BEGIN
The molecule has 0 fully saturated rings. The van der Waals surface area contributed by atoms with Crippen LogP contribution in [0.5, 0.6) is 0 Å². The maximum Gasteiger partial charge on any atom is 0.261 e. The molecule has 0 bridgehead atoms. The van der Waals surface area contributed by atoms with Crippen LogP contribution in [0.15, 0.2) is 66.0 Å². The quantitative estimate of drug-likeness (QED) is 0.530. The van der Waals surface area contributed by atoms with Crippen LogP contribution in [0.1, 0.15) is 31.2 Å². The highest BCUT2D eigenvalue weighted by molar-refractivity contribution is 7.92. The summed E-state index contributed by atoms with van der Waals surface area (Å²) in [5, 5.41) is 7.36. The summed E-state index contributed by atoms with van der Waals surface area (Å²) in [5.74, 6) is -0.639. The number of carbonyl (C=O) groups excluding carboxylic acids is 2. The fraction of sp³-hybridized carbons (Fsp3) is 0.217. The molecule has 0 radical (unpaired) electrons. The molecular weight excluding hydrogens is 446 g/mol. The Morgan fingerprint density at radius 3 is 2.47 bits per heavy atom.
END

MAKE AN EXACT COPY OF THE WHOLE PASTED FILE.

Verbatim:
The molecule has 0 fully saturated rings. The van der Waals surface area contributed by atoms with Crippen LogP contribution in [0.5, 0.6) is 0 Å². The maximum Gasteiger partial charge on any atom is 0.261 e. The molecule has 0 bridgehead atoms. The van der Waals surface area contributed by atoms with Crippen LogP contribution in [0.15, 0.2) is 66.0 Å². The quantitative estimate of drug-likeness (QED) is 0.530. The van der Waals surface area contributed by atoms with Crippen LogP contribution in [0.1, 0.15) is 31.2 Å². The highest BCUT2D eigenvalue weighted by molar-refractivity contribution is 7.92. The summed E-state index contributed by atoms with van der Waals surface area (Å²) in [5, 5.41) is 7.36. The summed E-state index contributed by atoms with van der Waals surface area (Å²) in [5.74, 6) is -0.639. The number of carbonyl (C=O) groups excluding carboxylic acids is 2. The fraction of sp³-hybridized carbons (Fsp3) is 0.217. The molecule has 0 radical (unpaired) electrons. The molecular weight excluding hydrogens is 446 g/mol. The Morgan fingerprint density at radius 3 is 2.47 bits per heavy atom.